Oh alright, maybe that’s a little dramatic. But could you at least pay attention to it?
I mention this because of Ingrid Murray, whose claim against Access America recently crossed my desk and then made its way into the “dismissed” file.
She’d planned a trip to Italy this fall with a companion, who fell ill just before they were about to leave. Good thing she’s taken out a travel insurance policy.
At the end of June, [my companion] went to a specialist for her hip. The doctor said she needed surgery and to cancel this trip.
I submitted my claim, but Access is stating due to some pain she had been having in her hip prior to the trip that this is considered a pre-existing condition and the insurance will not cover our tickets.
She appealed the decision to an Access America executive, but was denied again.
Next, she appealed to Orbitz, which had sold her the policy. It said she could get flight credit, as long as she paid a $250 change fee (standard answer). She asked her airline, Air Canada, for help, and it referred her back to Orbitz.
So she asked me to investigate.
I would like to know if you think there is another way to come at this. I don’t know how Access can say it is a pre-existing condition, this is a BIG loophole in their insurance which gives them an ‘out’ in almost any situation.
I agree, the pre-existing medical conditions clause is troublesome. And there’s a way to avoid it by purchasing a more expensive “cancel for any reason” policy — but that’s beside the point.
As always, the devil is in the details. If Murray’s companion developed a medical condition after purchasing insurance, then I thought Access America should reconsider its decision. So I contacted the company on her behalf.
Here’s what it said:
We are very sorry that Ms. Murray felt that she needed to cancel her trip due to the illness of a traveling companion. We understand how frustrating it can be to have to cancel a trip you’ve been looking forward to and we sympathize with Ms. Murray’s situation.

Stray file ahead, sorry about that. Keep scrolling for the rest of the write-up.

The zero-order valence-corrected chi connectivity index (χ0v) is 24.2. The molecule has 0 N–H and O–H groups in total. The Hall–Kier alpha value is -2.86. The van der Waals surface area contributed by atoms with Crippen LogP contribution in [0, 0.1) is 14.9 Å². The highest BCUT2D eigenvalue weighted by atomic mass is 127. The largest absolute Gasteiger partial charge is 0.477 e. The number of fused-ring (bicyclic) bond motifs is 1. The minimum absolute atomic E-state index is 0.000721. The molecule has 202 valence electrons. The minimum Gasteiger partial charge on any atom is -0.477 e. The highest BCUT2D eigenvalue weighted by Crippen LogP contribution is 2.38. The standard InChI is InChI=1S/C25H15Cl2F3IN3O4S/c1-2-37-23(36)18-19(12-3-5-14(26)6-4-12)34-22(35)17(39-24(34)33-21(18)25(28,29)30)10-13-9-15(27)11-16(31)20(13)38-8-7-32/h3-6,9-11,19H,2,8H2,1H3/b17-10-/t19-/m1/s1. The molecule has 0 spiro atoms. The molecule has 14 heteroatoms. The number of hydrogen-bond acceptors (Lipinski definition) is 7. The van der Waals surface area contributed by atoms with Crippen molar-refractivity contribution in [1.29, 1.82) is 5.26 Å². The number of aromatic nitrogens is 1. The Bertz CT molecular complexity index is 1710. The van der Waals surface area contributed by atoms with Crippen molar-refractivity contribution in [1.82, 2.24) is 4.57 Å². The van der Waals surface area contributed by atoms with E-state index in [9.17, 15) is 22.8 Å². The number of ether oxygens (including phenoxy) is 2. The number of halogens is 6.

According to Ms. Murray’s traveling companion’s orthopedic surgeon, her traveling companion had been in pain for the last two years and had “gotten progressively worse over the last six months.”
The doctor indicated that symptoms began approximately 2/1/11. As Ms. Murray’s travel insurance policy was purchased on 5/11/11, the onset of her traveling companion’s symptoms fall within the exclusionary period of 120 days prior to and including the date the insurance was purchased.
The medical records show that the condition would be considered an existing medical condition and any claim related to that condition would be excluded from coverage.
In Ms. Murray’s travel insurance policy, an existing medical condition is defined as an illness or injury that you, a traveling companion or family member were seeking or receiving treatment for or had symptoms of, on the day you purchased your plan, or at any time in the 120 days before you purchased it.
We’re very sorry that we were unable to cover Ms. Murray in this circumstance, but we wish her well in her future travels.
That’s too bad.
I’ve written about pre-existing medical conditions on numerous occasions, and while I agree with Murray that they can be used as a blanket excuse for denying a claim, her particular case had gone through numerous levels of appeal. There’s nothing more that could be done.
Could Orbitz, the online agency that sold her the policy, have done a better job of explaining the limits of her policy? Maybe.
But this trip, unfortunately, won’t be covered by her travel insurance.